Mmh ... I think I run out of arguments now. MAAaaAaax !!! Are you out there ?
    Best,
    Phil.
    [ August 28, 2003: Message edited by: Philippe Maquet ]
     
    Vlad Rabkin
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    Hi Phil,
    I will return to sync design discussion (Our interruption problem fight must wait for Max )
    I can see one more disadvantage of RWSync. There are some nested locks in the code.
    They are not dangerous, I have tested it, but still it is not nice.
    Example:

    Do you have something the same, or your managed somehow to avoid it?
    The only idea what I have is to call first checkAccess, which would return boolean (false if no such lock/cookie) and then begin RWLock synch. If then record is found and result of checkAccess was false throw SecurityException, but it looks weard:

    Best,
    Vlad
    [ August 28, 2003: Message edited by: Vlad Rabkin ]
     
    Philippe Maquet
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    Hi Vlad,
    In your second code snippet, your first comment is false : or your caller owns the lock and another caller cannot lock neither unlock it, or your caller does not own the lock and a SecurityException is thrown. So it's OK.


    I can see one more disadvantage of RWSync. There are some nested locks in the code.
    They are not dangerous, I have tested it, but still it is not nice.


    That nested locks issue does not relate to our way of synchronizing. I have a similar situation for cache access because even for a read operation on Data I may have a write operation in the cache (if the record to be read was not in the cache). And if it was in the cache, I have a write operation on the cache item found (I just "synchronize" on it) to increase its hits count and update its last access time.
    We cannot avoid all nested locks. It's more a question of beeing reasonable in nesting, beeing aware of them, and be very very cautious.
    Best,
    Phil.
    [ August 28, 2003: Message edited by: Philippe Maquet ]
     
    Vlad Rabkin
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    Hi Phil,

    In your second code snippet, your first comment is false


    Logically thinking you are right. I have to think whether technically it shouldn't be a problem, but at the moment I agree with you.

    It's more a question of beeing reasonable in nesting, beeing aware of them, and be very very cautious


    From one hand I agree with, from other hand Max has strongly critisized having a multiple or/and nested locks. The best example was lock() method (if I had not test it, I would never realize that this lead to the deadlock)
    I really hope that Max/Andrew/Jim would review and comment this point also.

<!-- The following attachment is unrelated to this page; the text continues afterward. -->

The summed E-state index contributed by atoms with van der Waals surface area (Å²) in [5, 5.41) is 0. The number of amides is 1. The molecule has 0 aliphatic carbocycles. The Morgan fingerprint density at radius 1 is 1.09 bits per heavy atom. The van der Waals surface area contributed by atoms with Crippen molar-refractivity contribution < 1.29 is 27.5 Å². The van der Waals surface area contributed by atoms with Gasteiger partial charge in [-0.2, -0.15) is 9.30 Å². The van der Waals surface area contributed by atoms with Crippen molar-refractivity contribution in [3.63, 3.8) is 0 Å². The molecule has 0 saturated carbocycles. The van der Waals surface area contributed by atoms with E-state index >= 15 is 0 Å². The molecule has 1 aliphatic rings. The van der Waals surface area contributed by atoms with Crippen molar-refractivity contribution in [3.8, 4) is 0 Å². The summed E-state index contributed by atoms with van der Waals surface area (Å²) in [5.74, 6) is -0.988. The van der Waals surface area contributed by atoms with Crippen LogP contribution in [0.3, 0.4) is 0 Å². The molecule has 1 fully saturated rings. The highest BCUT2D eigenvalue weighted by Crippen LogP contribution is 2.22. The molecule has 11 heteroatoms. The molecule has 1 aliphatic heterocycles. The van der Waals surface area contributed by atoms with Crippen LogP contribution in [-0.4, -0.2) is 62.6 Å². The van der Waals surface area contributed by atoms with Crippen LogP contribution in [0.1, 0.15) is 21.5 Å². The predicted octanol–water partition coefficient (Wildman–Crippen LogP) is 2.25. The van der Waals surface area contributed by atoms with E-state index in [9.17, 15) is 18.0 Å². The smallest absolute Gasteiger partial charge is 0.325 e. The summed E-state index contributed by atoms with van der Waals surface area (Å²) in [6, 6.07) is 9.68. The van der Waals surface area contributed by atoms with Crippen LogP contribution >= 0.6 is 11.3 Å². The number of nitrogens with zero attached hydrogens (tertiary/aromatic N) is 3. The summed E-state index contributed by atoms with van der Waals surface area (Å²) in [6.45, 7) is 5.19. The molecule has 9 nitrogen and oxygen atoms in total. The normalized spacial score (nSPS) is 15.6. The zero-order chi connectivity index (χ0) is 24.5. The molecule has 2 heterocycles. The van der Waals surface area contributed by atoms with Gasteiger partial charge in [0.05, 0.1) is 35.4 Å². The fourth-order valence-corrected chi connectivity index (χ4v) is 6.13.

Tx,
    Vlad
    [ August 28, 2003: Message edited by: Vlad Rabkin ]
     
    Philippe Maquet
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    Hi Vlad,

    Max has strongly critized having a multiple or/and nested locks


    Well, anybody would criticize the principle of having multiple or/and nested locks. Because they bring a risk of deadlock which is the worst flaw you can have in any program.
    But if there is no reasonable way to avoid them in a given context, they are defendable IMO.
    Here are all the possible nested synch paths from a Data.readRecord() method in my own design :
    If the record was in cache : (BR=beginRead ER=endRead BW=beginWrite EW=endWrite)
    Data.BR (1) - Cache.BR (2) - synchronized(cacheItem) (3) - Cache.ER - Data.ER
    If the record was not in cache :
    Data.BR (1) - Cache.BR (2) - Cache.ER - Cache.BW (2') - Cache.EW - Data.ER
    and reading them, I know that I cannot get a deadlock. Now are those nested locks justified ? I think so :
    (1) = concurrent read access on Data
    (2) = concurrent read access on Cache
    (2') = exclusive write access on Cache (record is added if not found in (2) and sometimes the cache is
    cleaned up)
    (3) = exclusive write access on cacheItem (to update hits and last access time)
    because how to avoid them while keeping some read concurrency (and the far better performance brought by it) ?
    I don't see another way of doing.
    Regards,
    Phil.
    [ August 28, 2003: Message edited by: Philippe Maquet ]
     
    Vlad Rabkin
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    Hi Phil,

    (1) = concurrent read access on Data
    (2) = concurrent read access on Cache


    Ok.

    I don't see another way of doing.